The Week in Numbers: China’s Factory Output Slows

China’s manufacturing sector slowed to eight months low in January. The official Purchasing Managers Index (PMI) was 51.3, lower than 51.6 recorded in December. A score above 50 indicates growth. The new export order index dropped to 49.5, down from December’s 51.9 reading.

Official non-manufacturing PMI rose to 55.3 from 55 in December. The services sector make up more than 50% of China’s economy. The composite PMI for January was 54.6.

Meanwhile, Japan’s factory output dipped 6.6% in January from the previous month. This is the biggest drop since factory output fell 16.5% more than six years ago. The output of cars and trucks fell 14.1% due to weaker exports to the United States and severe snowstorms in January which delayed delivery of parts. The output of construction equipment declined by 7.8%. The production of electronic parts and devices also fell by 6.3%. Manufacturers surveyed by the trade ministry forecast a 9% growth in February, but a 2.7% decline in March.

Back in Singapore, workplace automation is poised to double in the next three years. According to a survey by Willis Towers Watson, automation is expected to account for an average of 29% of all work done by firms in the next three years. It currently stands at 14%, up from 7% three years ago.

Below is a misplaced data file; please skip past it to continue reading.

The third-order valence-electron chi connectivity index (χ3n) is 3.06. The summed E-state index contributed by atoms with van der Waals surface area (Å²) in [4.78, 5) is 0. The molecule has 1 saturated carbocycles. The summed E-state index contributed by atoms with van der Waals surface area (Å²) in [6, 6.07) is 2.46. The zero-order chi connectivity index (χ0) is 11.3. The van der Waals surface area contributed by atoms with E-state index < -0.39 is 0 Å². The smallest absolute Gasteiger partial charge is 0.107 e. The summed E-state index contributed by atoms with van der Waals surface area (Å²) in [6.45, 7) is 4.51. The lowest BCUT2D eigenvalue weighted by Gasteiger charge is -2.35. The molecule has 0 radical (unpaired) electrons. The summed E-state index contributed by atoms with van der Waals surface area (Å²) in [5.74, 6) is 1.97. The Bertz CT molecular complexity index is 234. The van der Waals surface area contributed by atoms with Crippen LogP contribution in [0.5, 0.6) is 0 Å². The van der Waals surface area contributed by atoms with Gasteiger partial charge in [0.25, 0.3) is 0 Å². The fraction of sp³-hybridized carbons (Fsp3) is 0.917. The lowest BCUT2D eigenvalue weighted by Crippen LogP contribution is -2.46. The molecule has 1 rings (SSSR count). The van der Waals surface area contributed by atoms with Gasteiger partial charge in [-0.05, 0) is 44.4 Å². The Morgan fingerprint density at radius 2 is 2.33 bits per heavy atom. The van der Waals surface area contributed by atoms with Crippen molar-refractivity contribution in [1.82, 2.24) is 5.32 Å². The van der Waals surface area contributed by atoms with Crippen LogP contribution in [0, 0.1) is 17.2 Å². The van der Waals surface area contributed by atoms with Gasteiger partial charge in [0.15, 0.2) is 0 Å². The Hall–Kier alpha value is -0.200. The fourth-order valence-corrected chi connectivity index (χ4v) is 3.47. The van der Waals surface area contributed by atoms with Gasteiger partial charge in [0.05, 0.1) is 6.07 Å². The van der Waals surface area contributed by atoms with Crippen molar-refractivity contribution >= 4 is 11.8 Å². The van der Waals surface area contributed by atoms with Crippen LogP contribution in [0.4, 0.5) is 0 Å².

To aid this growth, 57% of companies surveyed expect to pay higher salaries for employees with digital-related skills. 53% of global employers are taking steps to address the talent deficit, and 45% are already assessing talents to fill the skills gap. The survey polled 909 companies worldwide, including 507 from the Asia Pacific.

Singapore’s service sector grew 8.6% for the fourth quarter of 2017. Information and communications grew the fastest at 13.6%. Education followed closely behind with a 13.3% increase, while health and social services rose by 11.9%. Turnover of the overall services sector (excluding wholesale, retail trade, accommodation and food services) grew by 4.9% from the last quarter.

A new survey by recruiting company, Hays, found that almost half of Singapore employers are planning salary increase of between 3 to 6% this year. The study included 3,000 employers with a total employee count of more than 6 million. It also found that 14% of Singapore employers are planning increases of more than 6% this year.

Finally, Bloomberg has reported that despite research budget cuts, some European investors are still willing to pay up to $1,300 per hour to talk to an expert for advice. Matchmaking firms, which pair industry experts with money managers, may also charge $100,000 for a basic package to pair employees with the right experts.

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